Exterior view of AMC movie theaters in Santa Clara, Calif., Monday, May 21, 2012. (AP Photo/Paul Sakuma)
(MEREDITH) -- A movie-a-day subscription program to the movie theatre for less than $10 might sound like a great idea to consumers, but MoviePass slashing rates is less than popular with the nation’s largest movie theatre operator.
In a statement on Tuesday, AMC Theatres announced it was exploring options to block the MoviePass program from being used at its theatres. AMC says they have concerns over the sustainability of the program. The company worries that it “only sets up consumers for ultimate disappointment down the road if or when the product can no longer be fulfilled.”
MoviePass slashed its subscription prices to $9.95 on Tuesday, which AMC believes could set the subscription service up for future troubles. AMC’s statements states MoviePass will pay AMC full price for each movie subscribers go see, and at $9.33 a pop that means MoviePass will be taking a loss after the first movie a customer sees each month. “AMC noted that it is not yet known how to turn lead into gold,” the statement reads.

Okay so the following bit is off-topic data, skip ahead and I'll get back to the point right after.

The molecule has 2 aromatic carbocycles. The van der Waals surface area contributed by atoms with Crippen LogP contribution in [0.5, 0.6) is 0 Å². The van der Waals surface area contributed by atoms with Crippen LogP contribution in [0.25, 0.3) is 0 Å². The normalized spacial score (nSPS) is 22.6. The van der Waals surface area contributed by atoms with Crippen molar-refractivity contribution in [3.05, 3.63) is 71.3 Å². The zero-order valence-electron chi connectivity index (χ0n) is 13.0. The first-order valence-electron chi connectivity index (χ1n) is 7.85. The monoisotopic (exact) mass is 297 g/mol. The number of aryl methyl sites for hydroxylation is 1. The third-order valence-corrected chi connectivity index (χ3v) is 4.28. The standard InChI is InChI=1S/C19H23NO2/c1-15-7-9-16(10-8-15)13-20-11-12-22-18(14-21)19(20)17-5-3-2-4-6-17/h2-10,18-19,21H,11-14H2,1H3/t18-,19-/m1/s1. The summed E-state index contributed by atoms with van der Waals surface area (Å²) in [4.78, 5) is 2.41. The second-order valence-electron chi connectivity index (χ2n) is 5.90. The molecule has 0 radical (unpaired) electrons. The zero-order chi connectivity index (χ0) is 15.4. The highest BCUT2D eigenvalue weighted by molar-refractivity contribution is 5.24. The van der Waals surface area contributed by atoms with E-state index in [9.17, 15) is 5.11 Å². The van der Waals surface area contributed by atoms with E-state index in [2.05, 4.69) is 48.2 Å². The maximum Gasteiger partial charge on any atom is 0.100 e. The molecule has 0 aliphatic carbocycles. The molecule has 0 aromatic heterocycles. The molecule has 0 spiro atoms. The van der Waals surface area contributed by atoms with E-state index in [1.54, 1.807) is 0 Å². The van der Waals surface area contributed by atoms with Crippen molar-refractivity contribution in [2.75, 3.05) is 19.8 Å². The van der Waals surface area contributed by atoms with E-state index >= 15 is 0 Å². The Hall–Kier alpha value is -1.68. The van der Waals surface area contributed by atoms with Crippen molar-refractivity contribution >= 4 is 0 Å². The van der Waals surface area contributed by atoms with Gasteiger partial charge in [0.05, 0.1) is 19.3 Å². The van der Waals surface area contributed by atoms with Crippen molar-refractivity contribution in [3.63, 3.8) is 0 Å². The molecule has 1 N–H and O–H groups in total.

AMC’s stock has taken a steep dive in recent weeks, reports Variety. Films have flopped at the box office this summer, and the slump is dragging down exhibition stocks. AMC’s stock fell 2.57% on Tuesday following the price slashing announcement by MoviePass.